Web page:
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Campaigns ignore the people


Let’s entertain a fantasy.  Let’s keep 2014 election campaigning limited to issues.  There are enough things to fix that we should not accept the dumbhead partisan attacks as legitimate campaigning.  The trouble with politicians is that they treat everything politically.  We need some statesmen.

There was a wonderful piece by David Sirota over the weekend that addressed this problem.  He talked about pending Colorado legislative proposals to gain some local control over “fracking,” a procedure used to extract natural gas from shale.  A public health study showed some evidence that it creates health problems, including birth defects.  Of all the political comments he quoted, none of them mentioned health problems or the hurt done to a family by birth defects.  Each of them callously crowed, according to their party loyalty, about how this would damage the opposition in the next election.  That is what legislation is about these days.  Any possible harm done to citizens of Colorado is a secondary issue, if an issue at all.

We’ll get it here in Oregon.  We have two Republican senatorial candidates who hope to win the primary election by showing that their dislike of “Obamacare” exceeds that of their opponent.  Why?  If either managed to win Jeff Merkley’s seat would they march off to Washington hoping to repeal the Affordable Care Act?  Tell us.

Again, this shouldn’t be about red state/blue state.  The ACA was a cumbersome attempt to improve access to health care for millions of Americans.  The most expensive per capita health care system in the world was not reaching nearly fifty million people.  Surely we don’t consider that “the good old days.”  In 2006 Massachusetts mandated health care for all citizens.  Since then the death rate for those under 65 decreased by three percent.  If we applied that rate nationally it would amount to 17,000 lives.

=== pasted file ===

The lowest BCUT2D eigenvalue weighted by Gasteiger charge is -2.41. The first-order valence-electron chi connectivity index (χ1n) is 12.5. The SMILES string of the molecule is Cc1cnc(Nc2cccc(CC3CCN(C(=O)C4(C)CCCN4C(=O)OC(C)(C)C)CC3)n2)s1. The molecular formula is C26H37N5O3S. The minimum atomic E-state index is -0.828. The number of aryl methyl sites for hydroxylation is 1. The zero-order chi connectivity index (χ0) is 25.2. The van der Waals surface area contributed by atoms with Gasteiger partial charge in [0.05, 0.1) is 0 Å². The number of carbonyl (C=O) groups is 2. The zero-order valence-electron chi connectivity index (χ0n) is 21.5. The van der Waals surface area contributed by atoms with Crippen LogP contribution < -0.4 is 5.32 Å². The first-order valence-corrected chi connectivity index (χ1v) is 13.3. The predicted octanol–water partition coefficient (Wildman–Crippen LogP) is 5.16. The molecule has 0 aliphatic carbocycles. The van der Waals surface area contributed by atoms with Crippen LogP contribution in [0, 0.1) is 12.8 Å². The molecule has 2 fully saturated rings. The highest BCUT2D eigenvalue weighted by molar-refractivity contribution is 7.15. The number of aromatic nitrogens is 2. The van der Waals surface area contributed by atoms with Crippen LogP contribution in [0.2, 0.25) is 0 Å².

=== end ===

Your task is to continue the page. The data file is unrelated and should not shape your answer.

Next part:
Rather than debate legislation that could save 17,000 lives we are asked to consider Benghazi as an election issue.  Bad things happen in the world’s badly governed places.  They are not caused by partisan politics and won’t be prevented by partisan politics.  The twin towers were destroyed in New York, despite some warnings that terrorists were considering the use of planes as weapons of war.  That doesn’t make it George W. Bush’s fault.  It was solely the work of terrorists.

Other pundits gravely assure us that this election will be about the economy, regardless of these circus sideshows.  It’s not clear to me whether the economic meltdown of 2007-08 was the fault of Republicans or George W. Bush, but it is clear that our collective memory has failed us if we long to return to those policies.  It’s not even clear to me how to assess the economy.  The Dow is near an historic high, we have reduced foreign entanglements some, unemployment levels are too slowly shrinking to “normal” levels, yet I share the general public dissatisfaction with the way things are going.  Middle class America suffers from stagnant wages and increasing cost of living.

The problem you’ll not hear about in any “Campaign 2014” is the never-ending movement of America’s wealth to the already wealthy.  It’s not such a surprise given that laws are made by men of wealth.  If every piece of legislation is viewed as a campaign issue then that legislation is likely to be tailored to those who finance campaigns.  Maybe we are nearing the time when red states and blue states agree that legislation should benefit citizens, not election outcomes.

(Don Vowell lives in Keizer.  He gets on his soapbox regularly in the Keizertimes.)